Can not get ACC to work properly!

Discussion in 'Clarity' started by ozy, Jan 7, 2019.

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  1. ozy

    ozy Active Member

    I'm a new owner but despite reading the manual and watching the video I could not get ACC to work today. I tried many times over a long drive and it never worked. Here's my understanding of the procedure. I get behind a vehicle who I want to follow; I then press "Main" and the ACC button; at this point I see the Set Vehicle Interval lines. However, the car does not shift into any kind of cruise control ie: it just starts to lose speed. I tried doing this procedure with my foot on and off the accelerator (neither one worked). At this point I held the Set Interval button for a second and converted to regular cruise control which seemed to work. Any advice appreciated.
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  3. Ray B

    Ray B Active Member

    It sounds like you may just missed pressing the "Set" button to activate it.

    Here's a detailed description of the same system used in the Honda Pilot (I believe of most the details are the same).

  4. Cali65

    Cali65 Member

    Are you setting the speed by tapping the "up" "down" buttons after you hit "set up"??

    Sent from my SM-N960U using Inside EVs mobile app
  5. ClarityDoc

    ClarityDoc Active Member

    Perhaps your problem is following distance, which may need to be longer than you're guessing. Try engaging the ACC without a car in front, then when you approach a vehicle you'll get a sense of how the following distance works.
  6. Mark W

    Mark W Active Member

    I think the OP is thinking that ACC is meant to "follow" a vehicle. OP, that is not how it works. It is similar to normal cruise control where you set a speeed that you want to go. The "Adaptive" part is that if you set it for 70 mph, and you come up to a car going 65, the car will automatically slow down, keeping you a certain interval from that car based on how many bars you choose. If that car speeds up to 75, you will then speed up to 70, and keep your speed at the setting you set it at (70), and the car in front will pull away from you. If you catch another car going slower, it will automatically slow down again, etc...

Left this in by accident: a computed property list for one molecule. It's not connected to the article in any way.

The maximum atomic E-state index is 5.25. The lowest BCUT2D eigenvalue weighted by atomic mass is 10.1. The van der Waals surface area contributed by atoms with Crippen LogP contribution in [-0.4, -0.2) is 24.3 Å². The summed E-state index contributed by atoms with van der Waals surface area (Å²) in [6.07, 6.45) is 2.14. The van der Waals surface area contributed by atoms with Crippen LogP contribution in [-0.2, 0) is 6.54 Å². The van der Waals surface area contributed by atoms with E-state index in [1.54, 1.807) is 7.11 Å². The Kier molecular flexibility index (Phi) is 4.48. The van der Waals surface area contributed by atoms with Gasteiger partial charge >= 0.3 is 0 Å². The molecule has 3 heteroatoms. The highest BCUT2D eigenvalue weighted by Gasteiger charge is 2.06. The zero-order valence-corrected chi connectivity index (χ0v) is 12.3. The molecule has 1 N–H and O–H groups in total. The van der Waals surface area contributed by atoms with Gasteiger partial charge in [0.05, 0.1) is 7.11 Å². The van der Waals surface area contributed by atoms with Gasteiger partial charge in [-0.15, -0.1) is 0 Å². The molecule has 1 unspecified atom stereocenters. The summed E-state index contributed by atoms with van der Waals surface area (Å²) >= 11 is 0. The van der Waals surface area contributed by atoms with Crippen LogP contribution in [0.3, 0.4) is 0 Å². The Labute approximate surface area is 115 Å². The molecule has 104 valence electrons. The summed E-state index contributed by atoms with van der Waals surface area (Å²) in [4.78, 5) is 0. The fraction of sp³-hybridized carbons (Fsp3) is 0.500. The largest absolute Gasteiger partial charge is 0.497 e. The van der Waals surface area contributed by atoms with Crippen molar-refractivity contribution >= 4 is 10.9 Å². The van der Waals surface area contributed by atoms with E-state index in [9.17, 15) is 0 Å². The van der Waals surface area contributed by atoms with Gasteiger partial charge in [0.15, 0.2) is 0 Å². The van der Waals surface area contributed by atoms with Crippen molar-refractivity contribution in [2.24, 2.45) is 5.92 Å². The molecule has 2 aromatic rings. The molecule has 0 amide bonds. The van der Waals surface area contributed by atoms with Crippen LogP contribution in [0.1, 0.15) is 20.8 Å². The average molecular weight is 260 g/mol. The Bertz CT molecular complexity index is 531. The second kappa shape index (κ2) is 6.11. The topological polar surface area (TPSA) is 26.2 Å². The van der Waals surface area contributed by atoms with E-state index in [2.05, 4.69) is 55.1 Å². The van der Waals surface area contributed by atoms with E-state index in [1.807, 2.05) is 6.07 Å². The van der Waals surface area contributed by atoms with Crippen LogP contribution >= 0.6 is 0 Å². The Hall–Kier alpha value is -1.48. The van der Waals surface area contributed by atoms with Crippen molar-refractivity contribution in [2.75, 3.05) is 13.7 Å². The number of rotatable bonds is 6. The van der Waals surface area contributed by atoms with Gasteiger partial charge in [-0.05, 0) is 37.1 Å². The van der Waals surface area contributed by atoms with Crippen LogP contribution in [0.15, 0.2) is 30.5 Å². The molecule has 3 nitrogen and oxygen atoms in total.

Mariner91 and MNSteve like this.
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  8. David Towle

    David Towle Well-Known Member

    Don't be upset if ACC doesn't work, I find it to be near useless anyway. Even when set to the closest following distance it keeps you ridiculously far away from the car ahead, and its responses to minor speed changes of the car ahead are neck snapping to me. If this is how self driving cars are gonna be then I'm never getting one!
  9. MNSteve

    MNSteve Well-Known Member

    I use ACC regularly and find it acceptable. I am surprised that the ACC in the Clarity does not work as well as the ACC in my CRV. They are the same system in terms of controls and documented operation, but the ACC in the CRV seems to work better in terms of ghosting the car ahead. The other thing that is different is that if I have just passed a vehicle by pushing on the accelerator to boost the speed past what the ACC is set, pull in front of the passed vehicle, and remove my foot from the accelerator ... the CRV version will just coast until the excess speed dissipates and then apply power to maintain the set speed, where the ACC in the Clarity will brake sharply to reduce the speed to what is set in the ACC. I find that "feature" very undesirable.
  10. dnb

    dnb Active Member